The Dark Descent of Elizabeth Frankenstein
The Dark Descent of Elizabeth Frankenstein

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Annotation: The events of Mary Shelley's "Frankenstein" unfold from the perspective of Elizabeth Lavenza, who is adopted as a child by the Frankensteins as a companion for their volatile son, Victor.
Catalog Number: #167645
Format: Perma-Bound Edition from Publisher's Hardcover
All Formats: Search
Publisher: Random House
Copyright Date: 2018
Edition Date: 2018
Pages: 292 pages
Availability: Special Order Only - Contact Customer Service at +1 800 637-6581 or +1 217 243-5451
ISBN: Publisher: 0-525-57794-7 Perma-Bound: 0-7804-2265-1
ISBN 13: Publisher: 978-0-525-57794-2 Perma-Bound: 978-0-7804-2265-0
Dewey: Fic
LCCN: 2017037621
Dimensions: 23 cm.
Language: English
Reviews:
ALA Booklist
Elizabeth Lavenza knows her place: she's the calming influence over Victor Frankenstein's violent moods, and if she stops being useful to the Frankensteins, she'll have nowhere to go. When Victor stops writing letters from university in Ingolstadt, Elizabeth, who's terrified of becoming unnecessary, sets out to track him down. What she finally discovers is gruesome, albeit awe-inspiring, but her instinct to protect him is impossible to fight. As Victor's actions become more deranged, however, Elizabeth can't bring herself to be a willing accomplice. In this clever retelling of Mary Shelley's Frankenstein, White neatly undercuts the original by making Victor's narrative wildly unreliable. Elizabeth, who's a minor character in Shelley's novel, takes center stage here, and her development is the emotional heart of the story. After enduring years of gaslighting by both Victor Frankenstein and his father, she gradually comes to realize her own strength and becomes powerful in her own right. While readers of the original might get more out of it, this character-driven novel with a healthy amount of gore should appeal to horror fans, too. HIGH-DEMAND BACKSTORY: A hefty marketing campaign and author tour should drum up extra attention for best-selling White's latest.
Horn Book
In this electrifying re-visioning of Shelley's classic horror tale, Victor Frankenstein considers helpmate Elizabeth his property, and obsesses over the re-animation of body parts to achieve his ultimate goal of keeping Elizabeth and himself alive forever. The crisp, clean prose has a definite Gothic flavor; captivated readers will avidly plumb this novel's "dark and hellish" depths in the company of the complicated and compelling narrator/protagonist Elizabeth Frankenstein.
Kirkus Reviews
White's (Bright We Burn, 2018, etc.) timely retelling of Mary Shelley's Frankenstein is told from the point of view of 17-year-old Elizabeth Lavenza, ward of the Frankensteins and caretaker of Victor Frankenstein.Elizabeth's childhood was full of loss and despair. In the Frankenstein home she was cared for as long as she socialized Victor and kept him calm, but he has gone off to study and fallen out of contact. Without him, she feels her future is uncertain, as he was the reason for her existence in his family's home. Fearing that she will be once again destitute, Elizabeth convinces her friend Justine to travel with her to find Victor and bring him back. What Elizabeth finds rocks her to her core, and, fearing for Victor's safety and future, she does all she can to protect him. But what if the monster she truly fears is not the misshapen monstrosity of Victor's creation but something with a more human form? White creates an exciting tale with strong, witty, and certainly flawed, white female protagonists. Readers will ponder whether monsters are beings that are outwardly frightening or if it is one's soul, or lack thereof, that makes one a true monster. Those familiar with the original story will enjoy the references to it scattered throughout. An all-around win for readers who enjoy (not too scary) horror, thrilling tales, and contemplating the deeper meaning of life. (Fiction. 15-18)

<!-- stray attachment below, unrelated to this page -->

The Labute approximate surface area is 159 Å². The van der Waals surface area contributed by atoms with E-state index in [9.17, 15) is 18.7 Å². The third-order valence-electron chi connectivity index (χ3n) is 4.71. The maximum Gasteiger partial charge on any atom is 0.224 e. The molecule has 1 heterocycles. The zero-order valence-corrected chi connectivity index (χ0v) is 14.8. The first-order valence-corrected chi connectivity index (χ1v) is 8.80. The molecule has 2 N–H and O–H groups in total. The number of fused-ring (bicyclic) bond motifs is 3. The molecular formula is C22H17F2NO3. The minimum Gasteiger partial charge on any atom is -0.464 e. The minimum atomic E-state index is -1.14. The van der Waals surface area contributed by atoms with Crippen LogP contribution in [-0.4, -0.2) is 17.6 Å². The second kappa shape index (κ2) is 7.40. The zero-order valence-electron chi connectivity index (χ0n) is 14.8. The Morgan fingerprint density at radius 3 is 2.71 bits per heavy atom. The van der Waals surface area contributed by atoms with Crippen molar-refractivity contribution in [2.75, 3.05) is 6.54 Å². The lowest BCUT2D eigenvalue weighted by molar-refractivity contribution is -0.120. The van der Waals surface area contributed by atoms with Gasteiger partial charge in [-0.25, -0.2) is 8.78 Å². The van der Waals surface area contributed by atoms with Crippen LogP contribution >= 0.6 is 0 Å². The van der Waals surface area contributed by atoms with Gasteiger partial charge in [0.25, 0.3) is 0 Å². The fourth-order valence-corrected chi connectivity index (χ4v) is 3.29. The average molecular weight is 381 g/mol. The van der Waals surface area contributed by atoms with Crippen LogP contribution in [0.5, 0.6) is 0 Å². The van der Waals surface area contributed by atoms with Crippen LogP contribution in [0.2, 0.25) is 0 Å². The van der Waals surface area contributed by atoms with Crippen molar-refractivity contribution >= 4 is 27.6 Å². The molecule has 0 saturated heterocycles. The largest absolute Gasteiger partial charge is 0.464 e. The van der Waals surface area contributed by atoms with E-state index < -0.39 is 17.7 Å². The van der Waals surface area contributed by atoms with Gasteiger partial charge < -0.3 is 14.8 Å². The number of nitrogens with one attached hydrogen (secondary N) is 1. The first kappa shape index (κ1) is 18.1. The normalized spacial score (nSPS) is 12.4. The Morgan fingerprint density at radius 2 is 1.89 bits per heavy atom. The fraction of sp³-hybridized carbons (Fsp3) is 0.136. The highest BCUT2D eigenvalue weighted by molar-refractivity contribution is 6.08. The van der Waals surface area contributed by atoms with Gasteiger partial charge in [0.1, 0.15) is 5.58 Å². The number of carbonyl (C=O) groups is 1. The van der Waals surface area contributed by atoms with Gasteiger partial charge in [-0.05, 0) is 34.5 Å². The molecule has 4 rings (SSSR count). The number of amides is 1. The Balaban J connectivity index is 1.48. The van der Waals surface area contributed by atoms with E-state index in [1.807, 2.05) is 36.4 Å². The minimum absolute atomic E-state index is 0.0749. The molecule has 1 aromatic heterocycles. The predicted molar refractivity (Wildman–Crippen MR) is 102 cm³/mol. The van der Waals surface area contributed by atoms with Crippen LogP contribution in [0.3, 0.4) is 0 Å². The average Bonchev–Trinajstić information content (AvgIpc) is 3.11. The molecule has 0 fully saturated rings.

Publishers Weekly
With this elegantly twisted retelling of the birth of a monster, White (Beanstalker and Other Hilarious Scarytales) resurrects the Gothic tale of survival found in Mary Shelley-s Frankenstein, which turns 200 this year. Rescued from an abusive caregiver at age five, Elizabeth Lavenza is brought to the Frankenstein family-s villa to act as companion to young Victor Frankenstein, a brilliant child prone to rage. Elizabeth becomes everything to Victor-his champion and protector, his friend and confidante-and hones her manipulative talents. But when the errant genius leaves the family to study and doesn-t write for almost two years, leaving Elizabeth open to possible dismissal from the Frankenstein home, she enlists the aid of her friend Justine to track him down. What she discovers in a strange Bavarian town is another link in a chain of horror that only grows after he-s found. Skillful worldbuilding and foreshadowing steadily build suspense to a breathtaking climax. Fans of psychological horror will luxuriate in the familiar feel of the timeless story and thrill at its unexpected twists. Ages 12-up. Agent: Michelle Wolfson, Wolfson Literary. (Sept.)